UWF theater, engineering students use grant funds to collaborate for upcoming Narnia production
University of West Florida theater and engineering students are collaborating to bring C.S. Lewis’ classic, "The Lion, the Witch, and the Wardrobe," to life this month at the Center for Fine and Performing Arts, complete with an engineered puppet version of Aslan the lion. The partnership is made possible by a high impact practice grant, as well as two student grants from the Office of Undergraduate Research.
University of West Florida theater and engineering students are collaborating to bring C.S. Lewis’ classic, “The Lion, the Witch, and the Wardrobe,” to life this month at the Center for Fine and Performing Arts, complete with an engineered puppet version of Aslan the lion. The partnership is made possible by a high impact practice grant, as well as two student grants from the Office of Undergraduate Research.
“This was the first project in a few years that has allowed us to collaborate on the more challenging pieces of the ‘Narnia’ production,” said Glenn Breed, professor of theater and project/technical lead for the production. “The grants helped us fund this project in a way that showcases University talent in multiple disciplines, emphasizing the impact of STEAM opportunities in higher education.”
As with all theater productions, UWF students have assumed major leadership roles to craft the production from start to finish. Seven theater students worked under the leadership of Marci Duncan, UWF assistant professor of acting, who serves as the show director to build Aslan and develop costume, makeup and wig design.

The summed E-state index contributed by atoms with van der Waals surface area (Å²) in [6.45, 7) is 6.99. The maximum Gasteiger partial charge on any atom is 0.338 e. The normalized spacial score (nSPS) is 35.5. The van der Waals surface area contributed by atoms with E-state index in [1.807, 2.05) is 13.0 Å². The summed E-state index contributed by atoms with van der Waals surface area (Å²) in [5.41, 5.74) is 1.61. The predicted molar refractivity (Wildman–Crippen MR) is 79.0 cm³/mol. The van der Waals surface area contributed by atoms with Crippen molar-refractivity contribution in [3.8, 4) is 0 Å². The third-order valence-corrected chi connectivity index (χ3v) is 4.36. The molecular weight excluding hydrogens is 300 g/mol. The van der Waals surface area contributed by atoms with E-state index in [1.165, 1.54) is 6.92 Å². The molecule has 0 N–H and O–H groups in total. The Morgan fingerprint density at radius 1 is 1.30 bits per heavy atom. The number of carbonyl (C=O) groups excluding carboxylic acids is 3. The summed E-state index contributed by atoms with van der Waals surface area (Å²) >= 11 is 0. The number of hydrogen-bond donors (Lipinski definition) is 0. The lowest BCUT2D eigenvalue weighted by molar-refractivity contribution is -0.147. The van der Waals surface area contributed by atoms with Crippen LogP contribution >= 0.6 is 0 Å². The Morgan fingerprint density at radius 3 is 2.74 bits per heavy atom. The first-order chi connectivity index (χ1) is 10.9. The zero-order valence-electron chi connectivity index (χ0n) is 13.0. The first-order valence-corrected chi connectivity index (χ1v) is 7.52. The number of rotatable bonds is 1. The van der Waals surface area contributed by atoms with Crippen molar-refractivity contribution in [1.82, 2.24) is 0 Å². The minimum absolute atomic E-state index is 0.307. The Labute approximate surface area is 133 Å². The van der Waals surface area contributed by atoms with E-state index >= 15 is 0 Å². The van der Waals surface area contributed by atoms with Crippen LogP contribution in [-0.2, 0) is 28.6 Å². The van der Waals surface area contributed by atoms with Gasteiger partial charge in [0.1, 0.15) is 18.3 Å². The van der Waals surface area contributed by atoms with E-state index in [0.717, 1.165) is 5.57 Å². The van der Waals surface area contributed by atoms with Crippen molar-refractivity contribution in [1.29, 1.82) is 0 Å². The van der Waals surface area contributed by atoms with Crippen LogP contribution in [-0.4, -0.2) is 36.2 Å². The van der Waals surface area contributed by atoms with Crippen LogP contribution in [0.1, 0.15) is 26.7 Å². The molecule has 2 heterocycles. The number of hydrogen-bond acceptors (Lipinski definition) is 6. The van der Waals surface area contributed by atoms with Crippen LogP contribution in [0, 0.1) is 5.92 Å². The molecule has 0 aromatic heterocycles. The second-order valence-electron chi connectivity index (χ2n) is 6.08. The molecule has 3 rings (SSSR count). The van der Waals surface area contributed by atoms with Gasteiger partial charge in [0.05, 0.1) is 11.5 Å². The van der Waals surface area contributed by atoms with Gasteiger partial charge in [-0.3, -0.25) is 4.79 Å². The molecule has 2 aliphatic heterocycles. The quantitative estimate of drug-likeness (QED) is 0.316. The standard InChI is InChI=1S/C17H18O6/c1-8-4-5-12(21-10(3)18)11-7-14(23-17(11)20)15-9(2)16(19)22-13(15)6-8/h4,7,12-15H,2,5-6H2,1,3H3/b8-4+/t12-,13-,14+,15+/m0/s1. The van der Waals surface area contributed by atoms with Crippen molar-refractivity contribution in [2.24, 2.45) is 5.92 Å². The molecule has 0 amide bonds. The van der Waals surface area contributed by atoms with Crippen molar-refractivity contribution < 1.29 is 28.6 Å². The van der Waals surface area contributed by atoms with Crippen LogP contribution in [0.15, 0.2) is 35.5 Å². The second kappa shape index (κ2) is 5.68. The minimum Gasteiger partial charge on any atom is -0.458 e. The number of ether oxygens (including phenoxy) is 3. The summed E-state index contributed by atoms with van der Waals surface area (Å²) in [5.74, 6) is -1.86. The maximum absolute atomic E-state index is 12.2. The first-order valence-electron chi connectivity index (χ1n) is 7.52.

“This is a great opportunity for the theater and engineering students to work together in a way that usually keeps our departments apart,” Breed said. “The cross collaboration has proved very useful in sharing ideas and problem solving.”
Dr. Michael Reynolds, associate professor and chair of the Department of Mechanical Engineering, said he was approached before the Fall 2021 semester to assist in building a lion equipped with motion and the ability to be controlled by several actors inside. He recruited five first-year students in the Introduction to Engineering course to design the head, body and some of the animation features, under his guidance and that of Dr. Hakki Sevil, assistant professor of intelligent systems and robotics.
The students made great headway throughout the fall semester, and the lion was completed in early spring with the help of Kevin Gallup, program manager and computer numerical control machinist for mechanical engineering.
Reynolds said it was an invaluable experience for engineering students, not only to learn about balancing engineering principles with the needs of customers but also to see a design come to reality, while contributing to the UWF community.
“Every engineer needs to learn how to translate engineering knowledge to a design that meets the needs of the public,” Reynolds said. “These collaborations help both theater and engineering students understand each other and apply what they are learning. It’s exciting to see your design literally ‘come to life’ in a theater production.”
Since the Narnia books are frequently a part of school reading curriculum, this production also gives the theatre department the opportunity to reach younger audiences. Seeing the story that they have read come to life in front of them is a tremendous opportunity to show the power of theatre to students at a younger age. There will be one weekday student matinee with students from a variety of area schools in attendance. In addition, a number of smaller school groups will be attending the evening performances.
“The Lion, the Witch, and the Wardrobe” will be performed at the UWF Center for Fine and Performing Arts from March 25-27 and April 1-3. To view showtimes or purchase tickets, visit uwf.edu/cfpa.